Your Leadership Comfort Zone

Escaping Your Leadership Comfort Zone

I recently listened to a podcast in which a marketing coach discussed going outside of one’s comfort zone1,  as it related to marketing success.  Listening to the podcast,  I began to apply some of the concepts to leadership.  Is it important for you as a leader to step outside of your comfort zone?  I think the question is answered in a quote by Catherine Pulsifer who said, “If you remain in your comfort zone, you will not go any further.”  The nature of leaders is to be growth oriented.  Growth requires change and some change requires stepping outside of the familiar or comfortable.

What is your comfort zone?  The term is familiar enough that you already have a good idea of what it means.  Your comfort zone is made up of those areas in your life or leadership where you have familiarity and confidence in your abilities to function there.  The framework of your comfort zone may include areas of relationships, personal development, communication style, your knowledge and skills, and personal cultural norms.  Often the areas are interrelated. For example, growth in relationships may require a different communication style or changing personal cultural norms.

You may be held hostage by your own comfort zone.  Your comfort zone can become a constraint to your leadership or success.  Where you are now, has been determined by your comfort zone.  To grow you must escape.  The choice is never between growth and non-growth.  The opposite of growing is dying.  Norman Mailer observed, “Every moment of one’s existence one is growing into more or retreating into less.” Opportunities we miss today often don’t exist tomorrow.   Grab today’s opportunities.  However, opportunities are probably outside of your current comfort zone.

Growth in leadership may be outside your comfort zone.  Influence is a major component of leadership and your influence right now is a product of your comfort zone.  To increase your influence you must escape you comfort zone.  Having a comfort zone implies that you have an discomfort zone.  It may be uncomfortable to learn new technologies, new listening skills, develop new habits, or get accustomed to a new culture.  However, it will ultimately be a greater discomfort stay within the limits of our current comfort zone.  Those who cannot escape of their comfort zone risk the possibility of becoming stagnant, “old school,” or irrelevant.  One caveat:  escaping your leadership comfort zone should not include stepping outside of core ethical or moral boundaries.  If it does, your leadership will not remain legitimate.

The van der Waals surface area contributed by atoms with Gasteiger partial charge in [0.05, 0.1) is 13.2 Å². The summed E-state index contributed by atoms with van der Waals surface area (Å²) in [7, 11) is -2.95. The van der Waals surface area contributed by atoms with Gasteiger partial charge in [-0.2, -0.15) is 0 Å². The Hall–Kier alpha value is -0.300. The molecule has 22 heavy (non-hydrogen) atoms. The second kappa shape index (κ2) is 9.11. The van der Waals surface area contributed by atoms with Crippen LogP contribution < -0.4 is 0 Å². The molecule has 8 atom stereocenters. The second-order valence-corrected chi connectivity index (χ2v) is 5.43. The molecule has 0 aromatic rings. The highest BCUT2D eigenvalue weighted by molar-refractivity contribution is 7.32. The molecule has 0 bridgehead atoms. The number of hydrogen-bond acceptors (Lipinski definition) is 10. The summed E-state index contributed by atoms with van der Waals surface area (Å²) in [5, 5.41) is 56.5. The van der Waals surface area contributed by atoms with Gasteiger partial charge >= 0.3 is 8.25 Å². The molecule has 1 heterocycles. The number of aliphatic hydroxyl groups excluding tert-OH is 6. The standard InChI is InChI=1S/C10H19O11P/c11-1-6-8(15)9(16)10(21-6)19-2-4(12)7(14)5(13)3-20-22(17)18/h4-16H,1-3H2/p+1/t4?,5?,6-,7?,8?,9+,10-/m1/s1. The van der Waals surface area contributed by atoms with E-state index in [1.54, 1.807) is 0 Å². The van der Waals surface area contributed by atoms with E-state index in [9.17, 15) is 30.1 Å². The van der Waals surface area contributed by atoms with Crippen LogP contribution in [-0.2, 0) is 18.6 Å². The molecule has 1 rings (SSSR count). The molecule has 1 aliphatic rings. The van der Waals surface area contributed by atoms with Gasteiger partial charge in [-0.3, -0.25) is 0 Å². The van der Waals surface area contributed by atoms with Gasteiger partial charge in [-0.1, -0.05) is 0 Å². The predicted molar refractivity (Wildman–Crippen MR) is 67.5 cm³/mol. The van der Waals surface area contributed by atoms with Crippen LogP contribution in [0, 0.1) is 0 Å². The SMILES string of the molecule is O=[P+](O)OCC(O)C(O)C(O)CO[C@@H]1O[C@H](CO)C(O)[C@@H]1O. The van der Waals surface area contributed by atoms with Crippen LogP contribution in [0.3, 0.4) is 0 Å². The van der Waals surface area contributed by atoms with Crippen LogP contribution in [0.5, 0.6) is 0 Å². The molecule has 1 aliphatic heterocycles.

It is vital to your leadership to escape your comfort zone; so much so that it is worth the time to think deeply about it, emotionally and intellectually embrace it, and then take action to apply new concepts to your life and leadership.  Brian Tracy notes, Ninety to ninety-five percent of people will withdraw to the comfort zone when what they try doesn’t work. Only that small percentage, 5 or 10 percent, will continually improve themselves; they will continually push themselves out into the zone of discomfort, and these are always the highest performers in every field.”

How do you think deeply about it?  First of all realize that escaping your comfort zone is not an event … it is a process – an ongoing process.   Spend enough time thinking about things outside of your comfort zone so that you can react emotionally to it, facing your concerns, fears, or resistance to it.  We often spend a lot of time thinking about what we can do within our comfort zone, but not so much about what we want to do that is outside of it.  Max DePree notes, “We cannot become what we want to be by remaining what we are.”

Review times when you stepped outside of your comfort zone and review the successes. Even if you failed in your initial purpose, you were still successful in the fact that you had the self-discipline to try.  Then, take action.  Decide on something you can learn or do that is outside of your comfort zone.  Do something that is outside your comfort zone because it is boring or makes you nervous. Each small victory will help you win some other victory.  Try!  Prove to yourself that you can take action irrespective of whether it is comfortable or not.  Start with actions like making a phone call that is uncomfortable for you, do a writing project, or engage in a self-development activity that takes you outside of your comfort zone.  When you do, you may find that it is not as discomforting as you anticipated.  From this moment on, do something in which you escape your comfort zone every day.

Once you develop the skill of deliberately taking actions to escape your comfort zone, then you are ready to expand it.  You need to develop a vision for yourself that is outside of your comfort zone.  It could be a vision to write a book, learn technology, speak at a conference, start a business, or develop a relationship.   I love a quote by Jonathan Farrington: “My experience is that you cannot have everything you want but you can anything you really want, you just need to decide what it is and then plan your exit from the comfort zone.”   How to get a vision outside your comfort zone? Read books by leaders in your field.  Read their biographies if they are available. More than what they did, what they said.  Study their psyche and motivations.  Find podcasts, articles, and videos about unfamiliar information.  Escape your comfort zone by studying information and interacting with people outside of your comfort zone.

Start with one escape.  Build it into a habit and then develop a vision outside your comfort zone.  Remember the Chinese proverb, “A man grows most tired while standing still.”  Don’t wait – escape!